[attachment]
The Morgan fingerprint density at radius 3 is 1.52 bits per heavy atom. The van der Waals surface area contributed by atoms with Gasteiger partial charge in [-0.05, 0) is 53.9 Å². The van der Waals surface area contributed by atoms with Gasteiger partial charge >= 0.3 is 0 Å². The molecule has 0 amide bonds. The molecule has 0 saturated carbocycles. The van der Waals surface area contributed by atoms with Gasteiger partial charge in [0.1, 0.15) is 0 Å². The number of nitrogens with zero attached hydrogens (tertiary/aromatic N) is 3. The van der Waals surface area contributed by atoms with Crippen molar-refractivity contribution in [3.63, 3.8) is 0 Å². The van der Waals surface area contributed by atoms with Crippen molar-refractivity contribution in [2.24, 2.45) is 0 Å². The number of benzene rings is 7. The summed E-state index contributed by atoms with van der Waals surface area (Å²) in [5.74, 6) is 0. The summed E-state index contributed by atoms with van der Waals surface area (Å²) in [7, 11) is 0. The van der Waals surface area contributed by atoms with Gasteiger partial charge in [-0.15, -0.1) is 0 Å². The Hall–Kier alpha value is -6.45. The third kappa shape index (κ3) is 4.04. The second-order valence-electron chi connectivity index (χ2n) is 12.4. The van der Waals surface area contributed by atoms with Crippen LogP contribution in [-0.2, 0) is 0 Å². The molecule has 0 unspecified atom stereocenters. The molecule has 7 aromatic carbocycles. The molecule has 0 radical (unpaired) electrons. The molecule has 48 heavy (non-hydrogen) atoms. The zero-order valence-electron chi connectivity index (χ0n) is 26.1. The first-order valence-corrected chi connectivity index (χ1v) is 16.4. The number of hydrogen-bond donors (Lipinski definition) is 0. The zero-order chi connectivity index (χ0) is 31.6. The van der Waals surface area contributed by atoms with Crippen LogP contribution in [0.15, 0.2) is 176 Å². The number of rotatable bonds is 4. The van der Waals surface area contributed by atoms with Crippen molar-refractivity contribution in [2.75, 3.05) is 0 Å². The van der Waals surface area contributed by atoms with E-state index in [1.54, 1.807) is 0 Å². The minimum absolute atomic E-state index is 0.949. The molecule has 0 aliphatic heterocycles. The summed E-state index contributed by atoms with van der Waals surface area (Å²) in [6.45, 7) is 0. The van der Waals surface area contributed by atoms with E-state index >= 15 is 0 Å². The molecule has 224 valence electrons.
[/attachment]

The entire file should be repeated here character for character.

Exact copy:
The Morgan fingerprint density at radius 3 is 1.52 bits per heavy atom. The van der Waals surface area contributed by atoms with Gasteiger partial charge in [-0.05, 0) is 53.9 Å². The van der Waals surface area contributed by atoms with Gasteiger partial charge >= 0.3 is 0 Å². The molecule has 0 amide bonds. The molecule has 0 saturated carbocycles. The van der Waals surface area contributed by atoms with Gasteiger partial charge in [0.1, 0.15) is 0 Å². The number of nitrogens with zero attached hydrogens (tertiary/aromatic N) is 3. The van der Waals surface area contributed by atoms with Crippen molar-refractivity contribution in [3.63, 3.8) is 0 Å². The van der Waals surface area contributed by atoms with Crippen molar-refractivity contribution in [2.24, 2.45) is 0 Å². The number of benzene rings is 7. The summed E-state index contributed by atoms with van der Waals surface area (Å²) in [5.74, 6) is 0. The summed E-state index contributed by atoms with van der Waals surface area (Å²) in [7, 11) is 0. The van der Waals surface area contributed by atoms with Gasteiger partial charge in [-0.15, -0.1) is 0 Å². The Hall–Kier alpha value is -6.45. The third kappa shape index (κ3) is 4.04. The second-order valence-electron chi connectivity index (χ2n) is 12.4. The van der Waals surface area contributed by atoms with Crippen LogP contribution in [-0.2, 0) is 0 Å². The molecule has 0 unspecified atom stereocenters. The molecule has 7 aromatic carbocycles. The molecule has 0 radical (unpaired) electrons. The molecule has 48 heavy (non-hydrogen) atoms. The zero-order valence-electron chi connectivity index (χ0n) is 26.1. The first-order valence-corrected chi connectivity index (χ1v) is 16.4. The number of hydrogen-bond donors (Lipinski definition) is 0. The zero-order chi connectivity index (χ0) is 31.6. The van der Waals surface area contributed by atoms with Crippen LogP contribution in [0.15, 0.2) is 176 Å². The number of rotatable bonds is 4. The van der Waals surface area contributed by atoms with Crippen molar-refractivity contribution in [2.75, 3.05) is 0 Å². The van der Waals surface area contributed by atoms with E-state index in [1.54, 1.807) is 0 Å². The minimum absolute atomic E-state index is 0.949. The molecule has 0 aliphatic heterocycles. The summed E-state index contributed by atoms with van der Waals surface area (Å²) in [6.45, 7) is 0. The van der Waals surface area contributed by atoms with E-state index >= 15 is 0 Å². The molecule has 224 valence electrons.